Between Turf Club and almost weekly events, even in law school many people often ask, what is ACS? When I started law school, I wondered as well. Almost three years later, I can tell you ACS has been one of the best club experiences I’ve had.
The American Constitution Society is a progressive organization dedicated to discussing the constitutional issues in a way where we critically think about how the constitution should be reflective of the needs of the people. It is the progressive counterpoint to organizations like the Federalist Society, which tend to favor “strict constructionist” or “originalism” views of the constitution.
As first year law students, my friend Mark Bolin and I didn’t have much time to think of constitutional law issues between Torts, Contracts, Criminal Law, Property, Civil Procedure, and all the studying. But reading Scalia decision after Scalia decision can get a little trying on a progressive’s heart. We started going to our Loyola Chapter of ACS’s events on campus, and soon became a part of the leadership in our first year. We helped the then co-presidents, Elian and Jason, host such events including: Steven Colbert’s Attorney, Trevor Potter, coming to campus to speak about the Federal Election Committee and A Supreme Court Preview, with great legal minds Erwin Chemerinsky and Laurie Levenson. Mark and I were hooked.
In our second and now third year of law school, we have served almost 2 years as our Chapter’s Co-Presidents. Mark and I have led our Chapter through some of the most interesting constitutional times, including the DOMA, Fisher v. UT Austin (affirmative action), and Shelby County v. Holder (Voter Registration cases). We keep our events current, reflecting the evolving nature of politics and hearings of SCOTUS. We’ve led our chapter to two national awards for programing, and have traveled to Washington D.C. representing our Chapter to the ACS national convention with progressive political leaders and attorneys from all over the country (including Justice Ginsberg, Justice Stevens, and even Senator Elizabeth Warren).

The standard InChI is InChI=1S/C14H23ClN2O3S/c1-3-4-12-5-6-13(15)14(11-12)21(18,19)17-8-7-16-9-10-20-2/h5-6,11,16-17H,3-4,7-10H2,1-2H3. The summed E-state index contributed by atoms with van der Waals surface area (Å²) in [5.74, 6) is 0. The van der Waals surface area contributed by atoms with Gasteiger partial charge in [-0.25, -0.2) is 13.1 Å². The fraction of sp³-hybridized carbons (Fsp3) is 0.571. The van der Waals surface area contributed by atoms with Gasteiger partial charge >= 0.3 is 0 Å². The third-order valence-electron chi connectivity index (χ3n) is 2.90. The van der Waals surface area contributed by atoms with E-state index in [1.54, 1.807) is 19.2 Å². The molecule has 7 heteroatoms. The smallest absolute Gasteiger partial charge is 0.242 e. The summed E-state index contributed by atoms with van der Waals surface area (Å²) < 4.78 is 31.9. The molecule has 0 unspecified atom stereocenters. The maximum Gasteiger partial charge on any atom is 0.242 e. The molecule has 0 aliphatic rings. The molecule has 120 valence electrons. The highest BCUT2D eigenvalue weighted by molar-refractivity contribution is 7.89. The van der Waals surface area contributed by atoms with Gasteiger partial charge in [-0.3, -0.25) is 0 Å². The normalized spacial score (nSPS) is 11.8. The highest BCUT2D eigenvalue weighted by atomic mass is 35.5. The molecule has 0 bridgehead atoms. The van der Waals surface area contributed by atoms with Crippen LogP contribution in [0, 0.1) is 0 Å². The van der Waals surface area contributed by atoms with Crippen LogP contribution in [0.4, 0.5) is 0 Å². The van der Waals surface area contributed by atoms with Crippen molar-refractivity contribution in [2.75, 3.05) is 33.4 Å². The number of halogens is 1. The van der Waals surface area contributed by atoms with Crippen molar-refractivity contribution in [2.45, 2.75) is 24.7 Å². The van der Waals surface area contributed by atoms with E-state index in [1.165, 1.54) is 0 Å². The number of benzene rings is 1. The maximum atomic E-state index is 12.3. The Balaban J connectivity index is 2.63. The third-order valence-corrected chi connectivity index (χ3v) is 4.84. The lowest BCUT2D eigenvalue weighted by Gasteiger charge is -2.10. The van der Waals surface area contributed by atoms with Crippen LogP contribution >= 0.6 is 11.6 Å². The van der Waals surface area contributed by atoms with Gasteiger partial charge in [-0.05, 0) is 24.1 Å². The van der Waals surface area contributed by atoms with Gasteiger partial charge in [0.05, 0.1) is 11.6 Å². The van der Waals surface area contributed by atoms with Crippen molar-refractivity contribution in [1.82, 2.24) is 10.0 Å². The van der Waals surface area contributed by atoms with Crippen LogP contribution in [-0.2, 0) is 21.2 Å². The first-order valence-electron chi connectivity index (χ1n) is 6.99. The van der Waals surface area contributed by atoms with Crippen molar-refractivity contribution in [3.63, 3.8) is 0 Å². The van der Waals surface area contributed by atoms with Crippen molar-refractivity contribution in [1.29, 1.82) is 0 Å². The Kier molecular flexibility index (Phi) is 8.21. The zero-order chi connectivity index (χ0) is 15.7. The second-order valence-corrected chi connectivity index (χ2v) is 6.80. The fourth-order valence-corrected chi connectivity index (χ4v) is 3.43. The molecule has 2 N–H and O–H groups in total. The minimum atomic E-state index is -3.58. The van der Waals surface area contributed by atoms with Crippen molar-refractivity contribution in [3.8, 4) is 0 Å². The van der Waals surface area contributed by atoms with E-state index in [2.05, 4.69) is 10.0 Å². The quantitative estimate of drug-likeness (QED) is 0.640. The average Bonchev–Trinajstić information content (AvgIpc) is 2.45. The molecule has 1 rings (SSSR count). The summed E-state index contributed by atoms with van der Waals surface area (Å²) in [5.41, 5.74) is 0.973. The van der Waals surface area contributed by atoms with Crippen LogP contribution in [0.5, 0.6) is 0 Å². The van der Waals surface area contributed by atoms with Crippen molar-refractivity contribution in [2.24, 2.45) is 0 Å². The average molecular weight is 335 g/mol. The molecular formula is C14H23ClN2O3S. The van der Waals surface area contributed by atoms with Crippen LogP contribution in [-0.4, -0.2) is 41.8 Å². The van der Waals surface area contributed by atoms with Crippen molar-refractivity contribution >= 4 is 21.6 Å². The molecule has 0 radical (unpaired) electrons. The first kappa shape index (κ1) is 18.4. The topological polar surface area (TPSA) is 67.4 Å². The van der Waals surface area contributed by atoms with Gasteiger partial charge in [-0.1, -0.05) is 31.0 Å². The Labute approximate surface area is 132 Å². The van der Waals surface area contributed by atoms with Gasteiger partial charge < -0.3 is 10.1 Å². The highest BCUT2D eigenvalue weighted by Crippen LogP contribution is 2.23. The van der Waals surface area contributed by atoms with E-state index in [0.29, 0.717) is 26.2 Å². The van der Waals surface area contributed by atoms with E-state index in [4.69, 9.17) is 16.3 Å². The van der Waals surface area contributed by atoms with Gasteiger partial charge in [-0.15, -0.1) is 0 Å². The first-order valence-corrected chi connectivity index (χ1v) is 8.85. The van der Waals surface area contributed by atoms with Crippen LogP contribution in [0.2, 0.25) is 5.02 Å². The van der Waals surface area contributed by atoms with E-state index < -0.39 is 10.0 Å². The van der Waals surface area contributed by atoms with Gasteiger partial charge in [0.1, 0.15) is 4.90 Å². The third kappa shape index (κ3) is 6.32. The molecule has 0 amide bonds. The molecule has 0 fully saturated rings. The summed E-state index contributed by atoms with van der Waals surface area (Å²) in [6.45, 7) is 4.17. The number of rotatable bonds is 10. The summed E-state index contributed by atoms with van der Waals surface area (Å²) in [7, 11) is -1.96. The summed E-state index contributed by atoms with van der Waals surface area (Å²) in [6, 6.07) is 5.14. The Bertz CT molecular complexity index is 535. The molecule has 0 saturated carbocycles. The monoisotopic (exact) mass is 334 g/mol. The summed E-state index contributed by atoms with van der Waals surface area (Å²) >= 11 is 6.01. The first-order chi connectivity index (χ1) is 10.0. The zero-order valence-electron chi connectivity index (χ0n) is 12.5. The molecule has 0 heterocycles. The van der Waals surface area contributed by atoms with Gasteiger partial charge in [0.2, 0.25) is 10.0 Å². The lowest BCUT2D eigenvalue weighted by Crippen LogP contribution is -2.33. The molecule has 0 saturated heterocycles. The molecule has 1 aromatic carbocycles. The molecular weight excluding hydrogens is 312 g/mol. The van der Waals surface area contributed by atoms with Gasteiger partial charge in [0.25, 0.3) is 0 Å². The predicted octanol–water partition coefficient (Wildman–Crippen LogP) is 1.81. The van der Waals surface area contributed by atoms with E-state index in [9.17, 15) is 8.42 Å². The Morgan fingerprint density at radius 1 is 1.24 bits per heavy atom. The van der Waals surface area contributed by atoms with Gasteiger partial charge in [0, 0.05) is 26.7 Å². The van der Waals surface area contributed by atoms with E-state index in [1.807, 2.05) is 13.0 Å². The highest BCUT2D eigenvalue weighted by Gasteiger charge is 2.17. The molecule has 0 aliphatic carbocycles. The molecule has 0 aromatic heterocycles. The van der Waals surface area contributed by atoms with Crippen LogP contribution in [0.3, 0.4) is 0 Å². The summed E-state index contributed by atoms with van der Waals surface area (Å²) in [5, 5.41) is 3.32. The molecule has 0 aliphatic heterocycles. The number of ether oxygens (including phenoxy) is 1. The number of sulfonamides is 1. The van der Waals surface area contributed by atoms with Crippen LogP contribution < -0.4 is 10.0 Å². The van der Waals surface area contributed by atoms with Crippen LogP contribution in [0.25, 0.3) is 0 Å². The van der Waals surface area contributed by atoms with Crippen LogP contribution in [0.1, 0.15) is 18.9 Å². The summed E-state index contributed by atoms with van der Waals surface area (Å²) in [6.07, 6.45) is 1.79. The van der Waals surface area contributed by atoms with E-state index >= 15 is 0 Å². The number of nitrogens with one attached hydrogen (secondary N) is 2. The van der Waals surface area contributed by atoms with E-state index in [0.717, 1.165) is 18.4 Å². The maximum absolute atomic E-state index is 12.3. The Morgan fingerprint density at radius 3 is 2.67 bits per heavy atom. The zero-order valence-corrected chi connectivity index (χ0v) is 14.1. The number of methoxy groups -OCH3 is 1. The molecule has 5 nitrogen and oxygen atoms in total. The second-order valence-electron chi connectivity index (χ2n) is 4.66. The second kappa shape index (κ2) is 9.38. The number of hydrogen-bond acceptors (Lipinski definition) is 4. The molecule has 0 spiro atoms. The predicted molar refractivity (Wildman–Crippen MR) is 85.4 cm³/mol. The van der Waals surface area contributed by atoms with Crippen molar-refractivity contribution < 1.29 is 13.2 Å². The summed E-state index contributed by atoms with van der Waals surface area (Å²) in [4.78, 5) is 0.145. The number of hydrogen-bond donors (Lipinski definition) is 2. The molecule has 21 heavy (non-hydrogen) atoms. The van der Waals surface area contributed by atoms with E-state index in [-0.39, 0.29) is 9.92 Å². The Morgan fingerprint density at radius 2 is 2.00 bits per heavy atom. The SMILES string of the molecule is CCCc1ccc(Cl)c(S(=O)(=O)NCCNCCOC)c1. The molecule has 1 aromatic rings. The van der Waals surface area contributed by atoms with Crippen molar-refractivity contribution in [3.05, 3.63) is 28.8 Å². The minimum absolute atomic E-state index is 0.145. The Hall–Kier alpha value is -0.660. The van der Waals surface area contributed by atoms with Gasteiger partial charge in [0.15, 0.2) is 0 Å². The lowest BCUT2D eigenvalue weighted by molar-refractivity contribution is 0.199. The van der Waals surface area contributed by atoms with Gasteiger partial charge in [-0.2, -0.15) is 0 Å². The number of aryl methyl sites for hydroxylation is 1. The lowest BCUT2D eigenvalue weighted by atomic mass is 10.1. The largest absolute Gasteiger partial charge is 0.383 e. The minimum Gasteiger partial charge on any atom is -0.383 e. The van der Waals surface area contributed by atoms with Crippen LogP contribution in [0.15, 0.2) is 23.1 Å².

|Pictured above: Therapy|
However, as far as politics and SCOTUS case rulings go, sometimes Mark and I aren’t happy with the outcomes; after all, progressives have an ongoing struggle to ensure the goals of cases like Gideon v. Wainwright are fulfilled. However, whenever we get down (or overly stressed with law school) we indulge in cupcake therapy to comfort our liberal hearts.
Mark & Sarah
P.S. While we know we won’t be able to participate in next year’s Loyola ACS Chapter[L], we hope incoming students remember to keep a passion for issues they care about, even during 1L! It is possible.